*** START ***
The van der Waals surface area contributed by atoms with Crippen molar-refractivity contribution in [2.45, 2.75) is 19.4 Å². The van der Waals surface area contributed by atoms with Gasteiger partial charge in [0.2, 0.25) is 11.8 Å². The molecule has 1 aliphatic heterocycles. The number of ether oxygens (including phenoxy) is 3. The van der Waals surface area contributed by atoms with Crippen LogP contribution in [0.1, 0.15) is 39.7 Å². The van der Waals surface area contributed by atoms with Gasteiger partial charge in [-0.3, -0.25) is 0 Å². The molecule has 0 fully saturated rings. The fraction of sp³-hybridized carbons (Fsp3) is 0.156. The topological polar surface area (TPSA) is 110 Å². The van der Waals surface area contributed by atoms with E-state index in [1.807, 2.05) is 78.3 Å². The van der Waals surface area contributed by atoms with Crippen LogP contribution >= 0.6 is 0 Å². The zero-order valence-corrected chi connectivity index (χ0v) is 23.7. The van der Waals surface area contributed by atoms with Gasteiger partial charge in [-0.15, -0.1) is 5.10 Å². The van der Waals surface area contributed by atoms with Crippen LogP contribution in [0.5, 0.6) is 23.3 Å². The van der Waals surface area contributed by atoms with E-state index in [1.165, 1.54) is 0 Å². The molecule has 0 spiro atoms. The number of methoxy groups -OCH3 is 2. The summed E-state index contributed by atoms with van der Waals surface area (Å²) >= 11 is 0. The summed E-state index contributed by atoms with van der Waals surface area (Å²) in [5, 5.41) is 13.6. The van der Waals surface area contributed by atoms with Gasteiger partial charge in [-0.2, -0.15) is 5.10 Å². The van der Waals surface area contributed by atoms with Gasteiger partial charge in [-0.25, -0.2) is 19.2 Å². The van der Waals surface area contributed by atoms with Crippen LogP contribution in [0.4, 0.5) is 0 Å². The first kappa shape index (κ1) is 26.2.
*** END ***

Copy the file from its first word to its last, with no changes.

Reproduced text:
The van der Waals surface area contributed by atoms with Crippen molar-refractivity contribution in [2.45, 2.75) is 19.4 Å². The van der Waals surface area contributed by atoms with Gasteiger partial charge in [0.2, 0.25) is 11.8 Å². The molecule has 1 aliphatic heterocycles. The number of ether oxygens (including phenoxy) is 3. The van der Waals surface area contributed by atoms with Crippen LogP contribution in [0.1, 0.15) is 39.7 Å². The van der Waals surface area contributed by atoms with Gasteiger partial charge in [-0.3, -0.25) is 0 Å². The molecule has 0 fully saturated rings. The fraction of sp³-hybridized carbons (Fsp3) is 0.156. The topological polar surface area (TPSA) is 110 Å². The van der Waals surface area contributed by atoms with E-state index in [1.807, 2.05) is 78.3 Å². The van der Waals surface area contributed by atoms with Crippen LogP contribution >= 0.6 is 0 Å². The zero-order valence-corrected chi connectivity index (χ0v) is 23.7. The van der Waals surface area contributed by atoms with Gasteiger partial charge in [-0.15, -0.1) is 5.10 Å². The van der Waals surface area contributed by atoms with Crippen LogP contribution in [0.5, 0.6) is 23.3 Å². The van der Waals surface area contributed by atoms with E-state index in [1.165, 1.54) is 0 Å². The molecule has 0 spiro atoms. The number of methoxy groups -OCH3 is 2. The summed E-state index contributed by atoms with van der Waals surface area (Å²) >= 11 is 0. The summed E-state index contributed by atoms with van der Waals surface area (Å²) in [5, 5.41) is 13.6. The van der Waals surface area contributed by atoms with Gasteiger partial charge in [-0.2, -0.15) is 5.10 Å². The van der Waals surface area contributed by atoms with Gasteiger partial charge in [-0.25, -0.2) is 19.2 Å². The van der Waals surface area contributed by atoms with Crippen LogP contribution in [0.4, 0.5) is 0 Å². The first kappa shape index (κ1) is 26.2.